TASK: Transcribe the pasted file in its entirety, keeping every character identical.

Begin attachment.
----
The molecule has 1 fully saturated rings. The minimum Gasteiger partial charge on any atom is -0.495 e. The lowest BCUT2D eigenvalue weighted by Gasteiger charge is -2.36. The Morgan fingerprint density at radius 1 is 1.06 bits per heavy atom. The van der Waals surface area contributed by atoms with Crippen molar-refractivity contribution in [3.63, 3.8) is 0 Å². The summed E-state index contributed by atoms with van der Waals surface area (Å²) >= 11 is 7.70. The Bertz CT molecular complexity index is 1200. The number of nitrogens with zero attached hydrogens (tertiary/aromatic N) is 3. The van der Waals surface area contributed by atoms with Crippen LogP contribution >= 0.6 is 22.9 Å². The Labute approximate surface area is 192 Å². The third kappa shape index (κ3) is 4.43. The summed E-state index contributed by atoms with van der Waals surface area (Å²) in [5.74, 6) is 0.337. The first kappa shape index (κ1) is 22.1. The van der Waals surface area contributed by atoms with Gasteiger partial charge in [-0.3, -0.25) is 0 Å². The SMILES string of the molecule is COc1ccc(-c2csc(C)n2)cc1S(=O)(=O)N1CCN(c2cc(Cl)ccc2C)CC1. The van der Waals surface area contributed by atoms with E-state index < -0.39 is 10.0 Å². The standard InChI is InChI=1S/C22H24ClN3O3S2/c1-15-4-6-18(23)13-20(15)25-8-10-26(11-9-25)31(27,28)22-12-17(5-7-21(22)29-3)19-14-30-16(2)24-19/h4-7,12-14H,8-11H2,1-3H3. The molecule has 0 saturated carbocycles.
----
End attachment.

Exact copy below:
The molecule has 1 fully saturated rings. The minimum Gasteiger partial charge on any atom is -0.495 e. The lowest BCUT2D eigenvalue weighted by Gasteiger charge is -2.36. The Morgan fingerprint density at radius 1 is 1.06 bits per heavy atom. The van der Waals surface area contributed by atoms with Crippen molar-refractivity contribution in [3.63, 3.8) is 0 Å². The summed E-state index contributed by atoms with van der Waals surface area (Å²) >= 11 is 7.70. The Bertz CT molecular complexity index is 1200. The number of nitrogens with zero attached hydrogens (tertiary/aromatic N) is 3. The van der Waals surface area contributed by atoms with Crippen LogP contribution >= 0.6 is 22.9 Å². The Labute approximate surface area is 192 Å². The third kappa shape index (κ3) is 4.43. The summed E-state index contributed by atoms with van der Waals surface area (Å²) in [5.74, 6) is 0.337. The first kappa shape index (κ1) is 22.1. The van der Waals surface area contributed by atoms with Gasteiger partial charge in [-0.3, -0.25) is 0 Å². The SMILES string of the molecule is COc1ccc(-c2csc(C)n2)cc1S(=O)(=O)N1CCN(c2cc(Cl)ccc2C)CC1. The van der Waals surface area contributed by atoms with E-state index < -0.39 is 10.0 Å². The standard InChI is InChI=1S/C22H24ClN3O3S2/c1-15-4-6-18(23)13-20(15)25-8-10-26(11-9-25)31(27,28)22-12-17(5-7-21(22)29-3)19-14-30-16(2)24-19/h4-7,12-14H,8-11H2,1-3H3. The molecule has 0 saturated carbocycles.